(JTA) -- JDub, the innovative Jewish music and events promoter best known for launching the career of Chasidic reggae singer Matisyahu, is closing.
The decision was “entirely financial,” according to a statement released Tuesday by the 9-year-old nonprofit based in New York.
“The collapse of the music business in the decade that JDub has existed, combined with recessionary effects and aging out of the cohort of Jewish ‘start-ups,’ made securing the necessary operating support an insurmountable challenge,” the statement read.
In addition to launching Matisyahu into stardom and the Balkan Beat Box, a Jewish fusion group popular on the club circuit, JDub branched out beyond the music world in 2005, beginning with co-founding the Six Points Fellowship for Emerging Jewish Artists. In 2009, JDub adopted jewcy.com, a youth-oriented Jewish website, and has consulted for nearly three dozen other Jewish organizations including Hillel International and Birthright Israel Next.
JDub, which has sold 1.6 million records, said it will wind down its operations slowly and try to find homes for its programs and assets.
With a declaration Tuesday morning that he was "reclaiming" himself, Jewish music star Matisyahu -- aka Matthew Miller -- shaved his signature beard and wrote, "No more Chassidic reggae superstar."
The musician posted two photos of his newly beardless face to the social networking site Twitter and added an explanation on his website a few hours later.
"When I started becoming religious 10 years ago it was a very natural and organic process," he wrote. "I felt that in order to become a good person I needed rules -- lots of them -- or else I would somehow fall apart. I am reclaiming myself."
Matisyahu's religious journey has long been an object of speculation and media fascination. Raised in a Reconstructionist family in White Plains, N.Y., he became affiliated with the Chabad movement only in 2000, after studying at one of its institutions in Israel.
Four years later, after his debut album "Shake Off the Dust ... Arise" was released by JDub Records, Matisyahu began a rise that ultimately would find him performing on national television as well as at Jewish events.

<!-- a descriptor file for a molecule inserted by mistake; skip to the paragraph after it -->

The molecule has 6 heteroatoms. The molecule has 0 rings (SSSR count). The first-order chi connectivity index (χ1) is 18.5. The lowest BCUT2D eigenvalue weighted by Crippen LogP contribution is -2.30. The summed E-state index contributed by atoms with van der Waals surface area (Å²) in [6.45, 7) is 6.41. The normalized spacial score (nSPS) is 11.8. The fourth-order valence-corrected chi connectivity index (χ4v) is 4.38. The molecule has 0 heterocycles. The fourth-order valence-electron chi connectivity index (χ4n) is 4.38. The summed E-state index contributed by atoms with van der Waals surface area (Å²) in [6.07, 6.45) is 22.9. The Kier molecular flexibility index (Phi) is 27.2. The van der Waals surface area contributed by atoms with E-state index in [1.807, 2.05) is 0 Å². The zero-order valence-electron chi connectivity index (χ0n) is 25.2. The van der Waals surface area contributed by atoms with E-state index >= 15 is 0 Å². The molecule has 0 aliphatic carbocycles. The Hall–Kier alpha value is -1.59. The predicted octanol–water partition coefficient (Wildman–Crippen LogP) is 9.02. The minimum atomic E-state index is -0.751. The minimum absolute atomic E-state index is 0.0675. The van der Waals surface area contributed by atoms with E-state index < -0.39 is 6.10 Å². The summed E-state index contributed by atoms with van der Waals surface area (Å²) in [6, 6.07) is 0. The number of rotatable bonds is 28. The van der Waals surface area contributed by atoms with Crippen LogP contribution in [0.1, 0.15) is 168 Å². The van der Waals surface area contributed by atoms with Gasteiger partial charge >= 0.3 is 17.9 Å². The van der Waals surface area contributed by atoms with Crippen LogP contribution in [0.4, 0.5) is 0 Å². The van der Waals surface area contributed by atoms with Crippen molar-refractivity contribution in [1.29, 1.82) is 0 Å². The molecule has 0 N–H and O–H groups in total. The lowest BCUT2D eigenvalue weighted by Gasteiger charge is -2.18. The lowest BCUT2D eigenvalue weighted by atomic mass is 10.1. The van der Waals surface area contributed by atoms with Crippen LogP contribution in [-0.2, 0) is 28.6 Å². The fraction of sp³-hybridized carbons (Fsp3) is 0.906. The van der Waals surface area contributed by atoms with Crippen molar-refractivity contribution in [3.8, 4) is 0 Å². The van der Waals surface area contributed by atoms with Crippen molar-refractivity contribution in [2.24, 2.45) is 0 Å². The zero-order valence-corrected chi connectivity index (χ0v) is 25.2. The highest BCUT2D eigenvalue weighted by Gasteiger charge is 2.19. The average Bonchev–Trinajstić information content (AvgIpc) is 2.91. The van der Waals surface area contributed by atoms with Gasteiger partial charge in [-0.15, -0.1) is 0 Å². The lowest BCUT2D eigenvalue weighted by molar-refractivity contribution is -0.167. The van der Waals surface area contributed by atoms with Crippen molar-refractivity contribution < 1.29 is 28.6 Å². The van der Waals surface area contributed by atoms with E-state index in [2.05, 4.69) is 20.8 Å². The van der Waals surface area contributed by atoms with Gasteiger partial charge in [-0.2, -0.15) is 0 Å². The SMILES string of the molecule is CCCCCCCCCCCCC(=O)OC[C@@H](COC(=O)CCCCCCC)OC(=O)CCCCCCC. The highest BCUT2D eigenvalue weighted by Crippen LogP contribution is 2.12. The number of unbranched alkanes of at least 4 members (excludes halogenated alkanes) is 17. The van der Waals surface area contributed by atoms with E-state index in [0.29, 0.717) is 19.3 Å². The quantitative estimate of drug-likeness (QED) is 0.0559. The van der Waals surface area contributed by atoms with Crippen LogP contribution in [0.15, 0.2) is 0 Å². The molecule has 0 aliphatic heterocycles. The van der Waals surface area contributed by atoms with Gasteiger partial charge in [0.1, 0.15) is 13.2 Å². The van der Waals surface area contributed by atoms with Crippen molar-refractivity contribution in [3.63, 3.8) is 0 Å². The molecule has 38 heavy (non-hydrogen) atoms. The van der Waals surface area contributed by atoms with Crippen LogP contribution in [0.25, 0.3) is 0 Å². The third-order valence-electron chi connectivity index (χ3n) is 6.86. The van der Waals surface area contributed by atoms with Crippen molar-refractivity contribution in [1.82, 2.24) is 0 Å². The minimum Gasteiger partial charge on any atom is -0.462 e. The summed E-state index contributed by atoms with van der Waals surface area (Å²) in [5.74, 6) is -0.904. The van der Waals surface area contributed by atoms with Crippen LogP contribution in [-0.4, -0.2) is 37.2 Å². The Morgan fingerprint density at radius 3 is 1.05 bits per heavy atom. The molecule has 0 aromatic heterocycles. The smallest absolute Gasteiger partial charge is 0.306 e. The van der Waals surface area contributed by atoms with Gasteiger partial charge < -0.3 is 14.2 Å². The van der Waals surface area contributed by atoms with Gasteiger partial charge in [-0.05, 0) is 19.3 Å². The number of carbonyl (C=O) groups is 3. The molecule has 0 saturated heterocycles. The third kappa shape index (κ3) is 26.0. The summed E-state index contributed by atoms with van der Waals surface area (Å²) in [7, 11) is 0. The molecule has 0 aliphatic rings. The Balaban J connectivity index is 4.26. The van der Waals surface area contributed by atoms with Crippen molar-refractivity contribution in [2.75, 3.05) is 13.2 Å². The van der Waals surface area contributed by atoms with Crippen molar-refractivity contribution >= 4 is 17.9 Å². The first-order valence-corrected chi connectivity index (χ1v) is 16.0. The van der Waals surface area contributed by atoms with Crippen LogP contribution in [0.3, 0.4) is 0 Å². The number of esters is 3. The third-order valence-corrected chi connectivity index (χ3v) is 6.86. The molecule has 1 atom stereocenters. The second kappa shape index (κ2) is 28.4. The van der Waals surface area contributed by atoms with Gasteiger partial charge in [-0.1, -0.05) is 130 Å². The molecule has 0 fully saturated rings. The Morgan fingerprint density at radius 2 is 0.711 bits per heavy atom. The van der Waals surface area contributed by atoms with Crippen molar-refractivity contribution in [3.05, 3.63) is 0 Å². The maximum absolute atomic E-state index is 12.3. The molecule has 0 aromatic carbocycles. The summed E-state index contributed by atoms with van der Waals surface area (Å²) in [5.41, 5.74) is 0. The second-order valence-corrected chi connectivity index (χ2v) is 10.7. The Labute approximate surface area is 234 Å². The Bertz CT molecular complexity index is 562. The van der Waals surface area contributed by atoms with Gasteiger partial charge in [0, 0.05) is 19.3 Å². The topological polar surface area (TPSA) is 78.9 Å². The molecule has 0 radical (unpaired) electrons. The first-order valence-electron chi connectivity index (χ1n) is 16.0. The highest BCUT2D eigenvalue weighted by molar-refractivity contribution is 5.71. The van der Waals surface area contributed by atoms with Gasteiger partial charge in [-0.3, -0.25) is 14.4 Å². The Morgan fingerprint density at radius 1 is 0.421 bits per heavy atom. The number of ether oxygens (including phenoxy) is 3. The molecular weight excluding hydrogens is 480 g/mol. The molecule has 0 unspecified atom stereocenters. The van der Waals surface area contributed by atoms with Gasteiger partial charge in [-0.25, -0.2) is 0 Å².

Here was a beat-boxing Chasid borrowing lyrics from Jewish liturgy on television while wearing the black fedora and long black coat typical of members of the Chabad sect. Matisyahu represented a major step forward in the visibility of traditional Judaism in the mainstream media.
Chasidic Judaism was always central his public persona. While on tour, promoters made special arrangements to accommodate Matisyahu's Sabbath observance.
As recently as last weekend, Matisyahu's status as a Chasidic cultural icon was on full display. An episode of the Bravo channel's "Chef Roble & Co." focused on a kosher Thai Vegan party held at the musician's home. The episode explored the intricacies of rules governing the preparation of kosher meals.
But Matisyahu's spiritual exploration didn't end with his rise to public attention. In 2007, he distanced himself the Chabad movement, a move that sparked another round of news stories.
“My initial ties were through the Lubavitch sect... At this point, I don’t necessarily identify with it any more,” Matisyahu told the Miami New Times in 2007. “I’m really religious, but the more I’m learning about other types of Jews, I don’t want to exclude myself.”
"Matisyahu was never a part of the movement's conventional line," a senior Chabad official told Haaretz later that year. "It's possible that he felt that his membership in Chabad caused him to be scrutinized."
Matisyahu went on to explore other schools of Chasidism -- including Karlin-Stoliners, a Chasidic group known for praying at full volume. It wasn't a matter of rejecting Chabad, the singer told JTA in 2008, but rather “not feeling bound to one way or one path, but open to many paths within Judaism.”
The singer's latest statement isn't definitive. It doesn't rule out belonging to Judaism or even a Chasidic movement. At most, the statement seems to indicate another stage of spiritual exploration.
"Get ready for an amazing year filled with music of rebirth," Matisyahu says in his statement. "And for those concerned with my naked face, don’t worry ... you haven’t seen the last of my facial hair."
A new YouTube video from late last week shows the Jewish rapper’s latest look – t-shirt, shades and blonde hair.
Matisyahu, who has been changing looks in a Lady Gaga-esque rate lately, stood next to songwriter and artist Allan Grigg, also known as “Kool Kojak” to promote Matisyahu’s new single “Sunshine” from his latest album “Spark Seeker.” In the video, Kojak is the one who rocks the beard a-la Zach Galifianakis whereas Matisyahu looks like a surfer dude from Huntington Beach.
The two sang “He’s staying for Shabbos.”
In an interview for Paste Magazine, Matisyahu said that much of the inspiration for “Spark Seeker” came from visits in Israel together with Kojak. The two ended up creating the album at a Tel Aviv studio (there is a track called “Tel Aviv’n”).
“This album has an emphasis on spirituality, as do many of my past records.” Matisyahu said, “It derives a lot of inspiration from Chassidut, Kabbalah, and my own process of the search for meaning. I guess it picks up where I left off. Splitting the sea, leaving slavery, journeying through the desert and entering the Promised Land.”
Watch the video here:
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